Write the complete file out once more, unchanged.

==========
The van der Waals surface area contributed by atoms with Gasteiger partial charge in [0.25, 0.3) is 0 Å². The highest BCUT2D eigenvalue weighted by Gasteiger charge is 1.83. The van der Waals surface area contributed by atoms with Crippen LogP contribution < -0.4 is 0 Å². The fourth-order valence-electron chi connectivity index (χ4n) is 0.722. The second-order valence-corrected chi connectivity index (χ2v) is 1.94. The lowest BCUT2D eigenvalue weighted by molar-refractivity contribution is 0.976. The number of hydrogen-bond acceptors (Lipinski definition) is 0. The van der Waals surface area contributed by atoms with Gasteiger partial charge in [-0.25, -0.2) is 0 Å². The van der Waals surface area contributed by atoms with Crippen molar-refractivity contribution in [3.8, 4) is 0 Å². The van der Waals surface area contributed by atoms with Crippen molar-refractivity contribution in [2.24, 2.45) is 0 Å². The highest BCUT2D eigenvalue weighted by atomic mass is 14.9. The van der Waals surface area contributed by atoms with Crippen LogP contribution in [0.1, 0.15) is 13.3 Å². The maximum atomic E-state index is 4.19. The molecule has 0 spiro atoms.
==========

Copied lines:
The van der Waals surface area contributed by atoms with Gasteiger partial charge in [0.25, 0.3) is 0 Å². The highest BCUT2D eigenvalue weighted by Gasteiger charge is 1.83. The van der Waals surface area contributed by atoms with Crippen LogP contribution < -0.4 is 0 Å². The fourth-order valence-electron chi connectivity index (χ4n) is 0.722. The second-order valence-corrected chi connectivity index (χ2v) is 1.94. The lowest BCUT2D eigenvalue weighted by molar-refractivity contribution is 0.976. The number of hydrogen-bond acceptors (Lipinski definition) is 0. The van der Waals surface area contributed by atoms with Gasteiger partial charge in [-0.25, -0.2) is 0 Å². The van der Waals surface area contributed by atoms with Crippen molar-refractivity contribution in [3.8, 4) is 0 Å². The van der Waals surface area contributed by atoms with Crippen molar-refractivity contribution in [2.24, 2.45) is 0 Å². The highest BCUT2D eigenvalue weighted by atomic mass is 14.9. The van der Waals surface area contributed by atoms with Crippen LogP contribution in [0.1, 0.15) is 13.3 Å². The maximum atomic E-state index is 4.19. The molecule has 0 spiro atoms.